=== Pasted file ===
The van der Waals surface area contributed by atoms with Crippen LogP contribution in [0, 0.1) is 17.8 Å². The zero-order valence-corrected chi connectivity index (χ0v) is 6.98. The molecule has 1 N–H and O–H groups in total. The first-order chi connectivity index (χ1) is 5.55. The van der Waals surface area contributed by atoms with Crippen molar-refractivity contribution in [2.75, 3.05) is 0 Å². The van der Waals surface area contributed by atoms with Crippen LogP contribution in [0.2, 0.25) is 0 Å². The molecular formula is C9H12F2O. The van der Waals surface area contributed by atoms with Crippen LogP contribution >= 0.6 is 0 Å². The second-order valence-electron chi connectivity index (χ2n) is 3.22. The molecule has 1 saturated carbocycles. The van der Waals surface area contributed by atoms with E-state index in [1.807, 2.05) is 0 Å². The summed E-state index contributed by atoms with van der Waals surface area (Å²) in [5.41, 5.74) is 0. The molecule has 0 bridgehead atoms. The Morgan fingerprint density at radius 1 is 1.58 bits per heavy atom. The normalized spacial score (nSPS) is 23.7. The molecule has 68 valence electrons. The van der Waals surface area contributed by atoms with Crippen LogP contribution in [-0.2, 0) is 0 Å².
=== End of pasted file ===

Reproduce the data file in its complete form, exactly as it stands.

The van der Waals surface area contributed by atoms with Crippen LogP contribution in [0, 0.1) is 17.8 Å². The zero-order valence-corrected chi connectivity index (χ0v) is 6.98. The molecule has 1 N–H and O–H groups in total. The first-order chi connectivity index (χ1) is 5.55. The van der Waals surface area contributed by atoms with Crippen molar-refractivity contribution in [2.75, 3.05) is 0 Å². The van der Waals surface area contributed by atoms with Crippen LogP contribution in [0.2, 0.25) is 0 Å². The molecular formula is C9H12F2O. The van der Waals surface area contributed by atoms with Crippen LogP contribution >= 0.6 is 0 Å². The second-order valence-electron chi connectivity index (χ2n) is 3.22. The molecule has 1 saturated carbocycles. The van der Waals surface area contributed by atoms with E-state index in [1.807, 2.05) is 0 Å². The summed E-state index contributed by atoms with van der Waals surface area (Å²) in [5.41, 5.74) is 0. The molecule has 0 bridgehead atoms. The Morgan fingerprint density at radius 1 is 1.58 bits per heavy atom. The normalized spacial score (nSPS) is 23.7. The molecule has 68 valence electrons. The van der Waals surface area contributed by atoms with Crippen LogP contribution in [-0.2, 0) is 0 Å².